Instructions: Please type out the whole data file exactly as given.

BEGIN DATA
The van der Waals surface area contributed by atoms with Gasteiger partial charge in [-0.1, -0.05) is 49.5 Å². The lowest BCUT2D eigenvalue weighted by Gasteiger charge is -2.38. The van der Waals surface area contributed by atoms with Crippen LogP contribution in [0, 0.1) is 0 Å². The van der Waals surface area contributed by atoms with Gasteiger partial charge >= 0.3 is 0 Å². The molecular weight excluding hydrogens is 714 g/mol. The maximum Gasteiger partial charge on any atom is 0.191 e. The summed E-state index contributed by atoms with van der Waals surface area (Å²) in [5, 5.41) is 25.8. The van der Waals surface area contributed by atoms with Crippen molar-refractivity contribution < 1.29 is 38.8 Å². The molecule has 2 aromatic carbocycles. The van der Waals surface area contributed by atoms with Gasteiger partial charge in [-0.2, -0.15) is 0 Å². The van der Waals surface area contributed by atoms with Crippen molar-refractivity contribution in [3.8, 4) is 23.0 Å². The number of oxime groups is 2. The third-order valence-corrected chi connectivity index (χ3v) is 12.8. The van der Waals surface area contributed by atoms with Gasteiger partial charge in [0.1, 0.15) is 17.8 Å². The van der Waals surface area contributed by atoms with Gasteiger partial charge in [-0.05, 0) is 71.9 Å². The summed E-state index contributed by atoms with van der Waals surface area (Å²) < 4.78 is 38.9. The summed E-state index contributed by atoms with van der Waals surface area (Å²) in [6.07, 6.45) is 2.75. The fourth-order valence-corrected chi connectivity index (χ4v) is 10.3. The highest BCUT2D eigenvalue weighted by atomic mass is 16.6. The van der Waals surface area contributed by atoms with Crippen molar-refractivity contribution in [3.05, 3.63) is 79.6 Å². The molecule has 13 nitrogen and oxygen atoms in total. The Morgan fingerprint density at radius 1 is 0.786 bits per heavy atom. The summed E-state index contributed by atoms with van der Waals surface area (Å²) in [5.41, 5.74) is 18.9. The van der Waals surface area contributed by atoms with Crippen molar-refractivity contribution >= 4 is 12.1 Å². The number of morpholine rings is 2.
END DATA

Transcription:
The van der Waals surface area contributed by atoms with Gasteiger partial charge in [-0.1, -0.05) is 49.5 Å². The lowest BCUT2D eigenvalue weighted by Gasteiger charge is -2.38. The van der Waals surface area contributed by atoms with Crippen LogP contribution in [0, 0.1) is 0 Å². The van der Waals surface area contributed by atoms with Gasteiger partial charge >= 0.3 is 0 Å². The molecular weight excluding hydrogens is 714 g/mol. The maximum Gasteiger partial charge on any atom is 0.191 e. The summed E-state index contributed by atoms with van der Waals surface area (Å²) in [5, 5.41) is 25.8. The van der Waals surface area contributed by atoms with Crippen molar-refractivity contribution < 1.29 is 38.8 Å². The molecule has 2 aromatic carbocycles. The van der Waals surface area contributed by atoms with Gasteiger partial charge in [-0.2, -0.15) is 0 Å². The van der Waals surface area contributed by atoms with Crippen molar-refractivity contribution in [3.8, 4) is 23.0 Å². The number of oxime groups is 2. The third-order valence-corrected chi connectivity index (χ3v) is 12.8. The van der Waals surface area contributed by atoms with Gasteiger partial charge in [0.1, 0.15) is 17.8 Å². The van der Waals surface area contributed by atoms with Gasteiger partial charge in [-0.05, 0) is 71.9 Å². The summed E-state index contributed by atoms with van der Waals surface area (Å²) < 4.78 is 38.9. The summed E-state index contributed by atoms with van der Waals surface area (Å²) in [6.07, 6.45) is 2.75. The fourth-order valence-corrected chi connectivity index (χ4v) is 10.3. The highest BCUT2D eigenvalue weighted by atomic mass is 16.6. The van der Waals surface area contributed by atoms with Crippen molar-refractivity contribution in [3.05, 3.63) is 79.6 Å². The molecule has 13 nitrogen and oxygen atoms in total. The Morgan fingerprint density at radius 1 is 0.786 bits per heavy atom. The summed E-state index contributed by atoms with van der Waals surface area (Å²) in [5.41, 5.74) is 18.9. The van der Waals surface area contributed by atoms with Crippen molar-refractivity contribution >= 4 is 12.1 Å². The number of morpholine rings is 2.